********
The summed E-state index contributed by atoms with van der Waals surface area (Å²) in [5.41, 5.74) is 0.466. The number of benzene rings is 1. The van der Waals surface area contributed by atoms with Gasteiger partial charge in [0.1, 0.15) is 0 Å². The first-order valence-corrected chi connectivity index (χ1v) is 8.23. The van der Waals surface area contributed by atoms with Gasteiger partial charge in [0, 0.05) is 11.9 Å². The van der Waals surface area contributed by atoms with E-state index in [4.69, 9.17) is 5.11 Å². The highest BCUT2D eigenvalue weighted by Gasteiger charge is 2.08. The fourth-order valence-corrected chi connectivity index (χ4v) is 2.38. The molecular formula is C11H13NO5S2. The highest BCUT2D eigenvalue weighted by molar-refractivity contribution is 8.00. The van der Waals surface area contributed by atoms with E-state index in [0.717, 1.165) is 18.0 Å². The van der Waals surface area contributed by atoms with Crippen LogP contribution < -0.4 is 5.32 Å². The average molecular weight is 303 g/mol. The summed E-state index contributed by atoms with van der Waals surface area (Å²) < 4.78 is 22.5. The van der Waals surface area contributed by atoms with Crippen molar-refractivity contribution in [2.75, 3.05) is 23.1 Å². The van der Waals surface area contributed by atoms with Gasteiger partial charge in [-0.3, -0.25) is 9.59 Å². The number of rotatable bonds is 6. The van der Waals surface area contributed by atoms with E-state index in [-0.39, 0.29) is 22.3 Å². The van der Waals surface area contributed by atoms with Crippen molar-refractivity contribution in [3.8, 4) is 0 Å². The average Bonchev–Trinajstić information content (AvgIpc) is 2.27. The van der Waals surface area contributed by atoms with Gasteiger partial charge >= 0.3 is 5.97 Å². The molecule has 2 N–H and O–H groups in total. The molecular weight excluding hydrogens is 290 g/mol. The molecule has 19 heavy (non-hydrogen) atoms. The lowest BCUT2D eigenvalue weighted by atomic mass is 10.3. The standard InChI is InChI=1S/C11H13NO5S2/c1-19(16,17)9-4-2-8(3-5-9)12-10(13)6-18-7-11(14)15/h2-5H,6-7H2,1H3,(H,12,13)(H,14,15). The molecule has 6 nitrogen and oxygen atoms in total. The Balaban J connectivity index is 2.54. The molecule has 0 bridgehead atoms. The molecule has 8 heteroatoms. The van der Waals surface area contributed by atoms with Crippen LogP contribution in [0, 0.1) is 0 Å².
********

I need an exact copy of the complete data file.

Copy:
The summed E-state index contributed by atoms with van der Waals surface area (Å²) in [5.41, 5.74) is 0.466. The number of benzene rings is 1. The van der Waals surface area contributed by atoms with Gasteiger partial charge in [0.1, 0.15) is 0 Å². The first-order valence-corrected chi connectivity index (χ1v) is 8.23. The van der Waals surface area contributed by atoms with Gasteiger partial charge in [0, 0.05) is 11.9 Å². The van der Waals surface area contributed by atoms with E-state index in [4.69, 9.17) is 5.11 Å². The highest BCUT2D eigenvalue weighted by Gasteiger charge is 2.08. The fourth-order valence-corrected chi connectivity index (χ4v) is 2.38. The molecular formula is C11H13NO5S2. The highest BCUT2D eigenvalue weighted by molar-refractivity contribution is 8.00. The van der Waals surface area contributed by atoms with E-state index in [0.717, 1.165) is 18.0 Å². The van der Waals surface area contributed by atoms with Crippen LogP contribution < -0.4 is 5.32 Å². The average molecular weight is 303 g/mol. The summed E-state index contributed by atoms with van der Waals surface area (Å²) < 4.78 is 22.5. The van der Waals surface area contributed by atoms with Crippen molar-refractivity contribution in [2.75, 3.05) is 23.1 Å². The van der Waals surface area contributed by atoms with Gasteiger partial charge in [-0.3, -0.25) is 9.59 Å². The number of rotatable bonds is 6. The van der Waals surface area contributed by atoms with E-state index in [-0.39, 0.29) is 22.3 Å². The van der Waals surface area contributed by atoms with Crippen molar-refractivity contribution in [3.8, 4) is 0 Å². The average Bonchev–Trinajstić information content (AvgIpc) is 2.27. The van der Waals surface area contributed by atoms with Gasteiger partial charge >= 0.3 is 5.97 Å². The molecule has 2 N–H and O–H groups in total. The molecular weight excluding hydrogens is 290 g/mol. The molecule has 19 heavy (non-hydrogen) atoms. The lowest BCUT2D eigenvalue weighted by atomic mass is 10.3. The standard InChI is InChI=1S/C11H13NO5S2/c1-19(16,17)9-4-2-8(3-5-9)12-10(13)6-18-7-11(14)15/h2-5H,6-7H2,1H3,(H,12,13)(H,14,15). The molecule has 6 nitrogen and oxygen atoms in total. The Balaban J connectivity index is 2.54. The molecule has 0 bridgehead atoms. The molecule has 8 heteroatoms. The van der Waals surface area contributed by atoms with Crippen LogP contribution in [0, 0.1) is 0 Å².